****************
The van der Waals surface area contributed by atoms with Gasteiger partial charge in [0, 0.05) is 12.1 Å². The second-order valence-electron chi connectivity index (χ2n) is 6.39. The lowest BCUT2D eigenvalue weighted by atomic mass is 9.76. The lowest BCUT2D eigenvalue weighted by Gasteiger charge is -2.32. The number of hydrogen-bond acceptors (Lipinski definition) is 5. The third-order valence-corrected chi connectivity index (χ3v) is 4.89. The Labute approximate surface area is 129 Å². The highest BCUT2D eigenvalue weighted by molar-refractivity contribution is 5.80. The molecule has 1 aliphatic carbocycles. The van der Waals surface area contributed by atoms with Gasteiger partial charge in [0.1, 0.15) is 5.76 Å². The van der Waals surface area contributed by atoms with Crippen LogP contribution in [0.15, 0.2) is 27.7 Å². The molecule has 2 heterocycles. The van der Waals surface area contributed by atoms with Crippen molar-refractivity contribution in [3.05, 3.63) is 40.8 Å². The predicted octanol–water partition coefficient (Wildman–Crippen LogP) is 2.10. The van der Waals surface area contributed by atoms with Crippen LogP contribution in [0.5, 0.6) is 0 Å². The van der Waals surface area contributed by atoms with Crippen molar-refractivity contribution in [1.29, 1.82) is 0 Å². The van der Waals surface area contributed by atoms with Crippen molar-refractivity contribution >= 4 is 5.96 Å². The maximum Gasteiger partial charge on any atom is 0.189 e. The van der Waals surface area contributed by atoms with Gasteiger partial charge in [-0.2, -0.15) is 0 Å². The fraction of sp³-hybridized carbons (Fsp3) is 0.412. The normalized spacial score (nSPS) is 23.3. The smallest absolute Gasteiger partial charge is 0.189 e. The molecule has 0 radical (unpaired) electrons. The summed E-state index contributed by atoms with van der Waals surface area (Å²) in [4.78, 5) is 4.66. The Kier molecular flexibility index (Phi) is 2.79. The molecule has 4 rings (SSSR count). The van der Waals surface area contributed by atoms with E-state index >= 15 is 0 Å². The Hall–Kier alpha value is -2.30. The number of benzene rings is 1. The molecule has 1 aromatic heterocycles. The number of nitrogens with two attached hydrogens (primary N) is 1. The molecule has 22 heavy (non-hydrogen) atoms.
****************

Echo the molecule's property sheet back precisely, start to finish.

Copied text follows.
The van der Waals surface area contributed by atoms with Gasteiger partial charge in [0, 0.05) is 12.1 Å². The second-order valence-electron chi connectivity index (χ2n) is 6.39. The lowest BCUT2D eigenvalue weighted by atomic mass is 9.76. The lowest BCUT2D eigenvalue weighted by Gasteiger charge is -2.32. The number of hydrogen-bond acceptors (Lipinski definition) is 5. The third-order valence-corrected chi connectivity index (χ3v) is 4.89. The Labute approximate surface area is 129 Å². The highest BCUT2D eigenvalue weighted by molar-refractivity contribution is 5.80. The molecule has 1 aliphatic carbocycles. The van der Waals surface area contributed by atoms with Gasteiger partial charge in [0.1, 0.15) is 5.76 Å². The van der Waals surface area contributed by atoms with Crippen LogP contribution in [0.15, 0.2) is 27.7 Å². The molecule has 2 heterocycles. The van der Waals surface area contributed by atoms with Crippen molar-refractivity contribution in [3.05, 3.63) is 40.8 Å². The predicted octanol–water partition coefficient (Wildman–Crippen LogP) is 2.10. The van der Waals surface area contributed by atoms with Crippen LogP contribution in [0.5, 0.6) is 0 Å². The van der Waals surface area contributed by atoms with Crippen molar-refractivity contribution in [1.29, 1.82) is 0 Å². The van der Waals surface area contributed by atoms with Crippen molar-refractivity contribution >= 4 is 5.96 Å². The maximum Gasteiger partial charge on any atom is 0.189 e. The van der Waals surface area contributed by atoms with Gasteiger partial charge in [-0.2, -0.15) is 0 Å². The fraction of sp³-hybridized carbons (Fsp3) is 0.412. The normalized spacial score (nSPS) is 23.3. The smallest absolute Gasteiger partial charge is 0.189 e. The molecule has 0 radical (unpaired) electrons. The summed E-state index contributed by atoms with van der Waals surface area (Å²) in [4.78, 5) is 4.66. The Kier molecular flexibility index (Phi) is 2.79. The molecule has 4 rings (SSSR count). The van der Waals surface area contributed by atoms with E-state index >= 15 is 0 Å². The Hall–Kier alpha value is -2.30. The number of benzene rings is 1. The molecule has 1 aromatic heterocycles. The number of nitrogens with two attached hydrogens (primary N) is 1. The molecule has 22 heavy (non-hydrogen) atoms.